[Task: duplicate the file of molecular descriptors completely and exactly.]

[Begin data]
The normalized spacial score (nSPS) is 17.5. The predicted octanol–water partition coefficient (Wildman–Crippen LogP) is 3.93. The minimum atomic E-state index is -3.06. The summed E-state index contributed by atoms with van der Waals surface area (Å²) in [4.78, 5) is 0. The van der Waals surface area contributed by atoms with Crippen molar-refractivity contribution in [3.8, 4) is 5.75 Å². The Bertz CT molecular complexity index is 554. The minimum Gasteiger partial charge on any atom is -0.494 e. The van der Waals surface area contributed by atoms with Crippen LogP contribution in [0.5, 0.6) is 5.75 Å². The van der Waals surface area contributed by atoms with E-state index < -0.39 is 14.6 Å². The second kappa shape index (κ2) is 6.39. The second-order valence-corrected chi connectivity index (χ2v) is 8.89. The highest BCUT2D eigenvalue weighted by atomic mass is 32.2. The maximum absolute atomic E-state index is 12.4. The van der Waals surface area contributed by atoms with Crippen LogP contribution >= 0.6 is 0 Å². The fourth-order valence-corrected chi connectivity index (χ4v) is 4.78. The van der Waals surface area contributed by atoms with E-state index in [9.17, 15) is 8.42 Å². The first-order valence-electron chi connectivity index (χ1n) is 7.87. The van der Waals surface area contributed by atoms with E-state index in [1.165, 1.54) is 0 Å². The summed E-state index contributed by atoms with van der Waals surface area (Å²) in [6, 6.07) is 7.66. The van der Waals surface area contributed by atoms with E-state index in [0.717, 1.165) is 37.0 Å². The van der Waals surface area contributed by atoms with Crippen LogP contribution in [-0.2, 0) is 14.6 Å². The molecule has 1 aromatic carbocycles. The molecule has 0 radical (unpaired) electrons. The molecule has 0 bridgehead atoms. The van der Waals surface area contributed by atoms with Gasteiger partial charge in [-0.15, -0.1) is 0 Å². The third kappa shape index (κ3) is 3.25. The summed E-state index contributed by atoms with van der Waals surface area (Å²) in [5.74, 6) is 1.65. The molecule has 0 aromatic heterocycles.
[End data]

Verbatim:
The normalized spacial score (nSPS) is 17.5. The predicted octanol–water partition coefficient (Wildman–Crippen LogP) is 3.93. The minimum atomic E-state index is -3.06. The summed E-state index contributed by atoms with van der Waals surface area (Å²) in [4.78, 5) is 0. The van der Waals surface area contributed by atoms with Crippen molar-refractivity contribution in [3.8, 4) is 5.75 Å². The Bertz CT molecular complexity index is 554. The minimum Gasteiger partial charge on any atom is -0.494 e. The van der Waals surface area contributed by atoms with Crippen LogP contribution in [0.5, 0.6) is 5.75 Å². The van der Waals surface area contributed by atoms with E-state index < -0.39 is 14.6 Å². The second kappa shape index (κ2) is 6.39. The second-order valence-corrected chi connectivity index (χ2v) is 8.89. The highest BCUT2D eigenvalue weighted by atomic mass is 32.2. The maximum absolute atomic E-state index is 12.4. The van der Waals surface area contributed by atoms with Crippen LogP contribution >= 0.6 is 0 Å². The fourth-order valence-corrected chi connectivity index (χ4v) is 4.78. The van der Waals surface area contributed by atoms with E-state index in [9.17, 15) is 8.42 Å². The first-order valence-electron chi connectivity index (χ1n) is 7.87. The van der Waals surface area contributed by atoms with E-state index in [1.165, 1.54) is 0 Å². The summed E-state index contributed by atoms with van der Waals surface area (Å²) in [6, 6.07) is 7.66. The van der Waals surface area contributed by atoms with E-state index in [0.717, 1.165) is 37.0 Å². The van der Waals surface area contributed by atoms with Crippen LogP contribution in [-0.2, 0) is 14.6 Å². The molecule has 1 aromatic carbocycles. The molecule has 0 radical (unpaired) electrons. The molecule has 0 bridgehead atoms. The van der Waals surface area contributed by atoms with Gasteiger partial charge in [-0.15, -0.1) is 0 Å². The third kappa shape index (κ3) is 3.25. The summed E-state index contributed by atoms with van der Waals surface area (Å²) in [5.74, 6) is 1.65. The molecule has 0 aromatic heterocycles.